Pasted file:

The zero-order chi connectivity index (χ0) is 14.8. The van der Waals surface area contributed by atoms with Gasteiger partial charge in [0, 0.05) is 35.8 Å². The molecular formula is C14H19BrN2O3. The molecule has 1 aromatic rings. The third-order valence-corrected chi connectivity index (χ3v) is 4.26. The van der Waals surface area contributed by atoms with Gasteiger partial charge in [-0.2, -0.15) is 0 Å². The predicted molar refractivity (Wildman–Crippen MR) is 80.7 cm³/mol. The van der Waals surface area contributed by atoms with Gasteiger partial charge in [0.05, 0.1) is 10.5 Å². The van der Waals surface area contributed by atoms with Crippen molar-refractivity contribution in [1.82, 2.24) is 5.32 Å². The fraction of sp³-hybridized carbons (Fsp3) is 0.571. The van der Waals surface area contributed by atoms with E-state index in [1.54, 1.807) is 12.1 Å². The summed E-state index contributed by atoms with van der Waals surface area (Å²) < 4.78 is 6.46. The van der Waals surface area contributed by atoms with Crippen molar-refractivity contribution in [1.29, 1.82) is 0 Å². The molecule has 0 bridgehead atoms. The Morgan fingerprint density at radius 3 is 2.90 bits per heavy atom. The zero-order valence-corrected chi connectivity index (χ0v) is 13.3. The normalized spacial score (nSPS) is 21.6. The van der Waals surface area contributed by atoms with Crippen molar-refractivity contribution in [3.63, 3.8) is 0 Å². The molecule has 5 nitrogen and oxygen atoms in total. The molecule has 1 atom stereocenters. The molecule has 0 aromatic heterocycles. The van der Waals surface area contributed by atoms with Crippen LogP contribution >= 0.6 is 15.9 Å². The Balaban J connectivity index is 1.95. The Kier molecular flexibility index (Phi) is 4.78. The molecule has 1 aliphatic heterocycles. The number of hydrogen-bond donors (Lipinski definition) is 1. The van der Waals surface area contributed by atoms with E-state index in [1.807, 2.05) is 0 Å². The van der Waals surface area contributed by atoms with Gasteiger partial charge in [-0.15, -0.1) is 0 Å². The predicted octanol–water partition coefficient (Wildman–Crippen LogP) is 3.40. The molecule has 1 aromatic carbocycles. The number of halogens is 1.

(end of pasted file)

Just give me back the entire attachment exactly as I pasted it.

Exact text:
The zero-order chi connectivity index (χ0) is 14.8. The van der Waals surface area contributed by atoms with Gasteiger partial charge in [0, 0.05) is 35.8 Å². The molecular formula is C14H19BrN2O3. The molecule has 1 aromatic rings. The third-order valence-corrected chi connectivity index (χ3v) is 4.26. The van der Waals surface area contributed by atoms with Gasteiger partial charge in [-0.2, -0.15) is 0 Å². The predicted molar refractivity (Wildman–Crippen MR) is 80.7 cm³/mol. The van der Waals surface area contributed by atoms with Gasteiger partial charge in [0.05, 0.1) is 10.5 Å². The van der Waals surface area contributed by atoms with Crippen molar-refractivity contribution in [1.82, 2.24) is 5.32 Å². The fraction of sp³-hybridized carbons (Fsp3) is 0.571. The van der Waals surface area contributed by atoms with E-state index in [1.54, 1.807) is 12.1 Å². The summed E-state index contributed by atoms with van der Waals surface area (Å²) < 4.78 is 6.46. The van der Waals surface area contributed by atoms with Crippen molar-refractivity contribution in [1.29, 1.82) is 0 Å². The molecule has 0 bridgehead atoms. The Morgan fingerprint density at radius 3 is 2.90 bits per heavy atom. The zero-order valence-corrected chi connectivity index (χ0v) is 13.3. The normalized spacial score (nSPS) is 21.6. The van der Waals surface area contributed by atoms with Crippen molar-refractivity contribution in [3.63, 3.8) is 0 Å². The molecule has 5 nitrogen and oxygen atoms in total. The molecule has 1 atom stereocenters. The molecule has 0 aromatic heterocycles. The van der Waals surface area contributed by atoms with Crippen LogP contribution >= 0.6 is 15.9 Å². The Balaban J connectivity index is 1.95. The Kier molecular flexibility index (Phi) is 4.78. The molecule has 1 aliphatic heterocycles. The number of hydrogen-bond donors (Lipinski definition) is 1. The van der Waals surface area contributed by atoms with E-state index in [1.807, 2.05) is 0 Å². The van der Waals surface area contributed by atoms with Gasteiger partial charge in [-0.15, -0.1) is 0 Å². The predicted octanol–water partition coefficient (Wildman–Crippen LogP) is 3.40. The molecule has 1 aromatic carbocycles. The number of halogens is 1.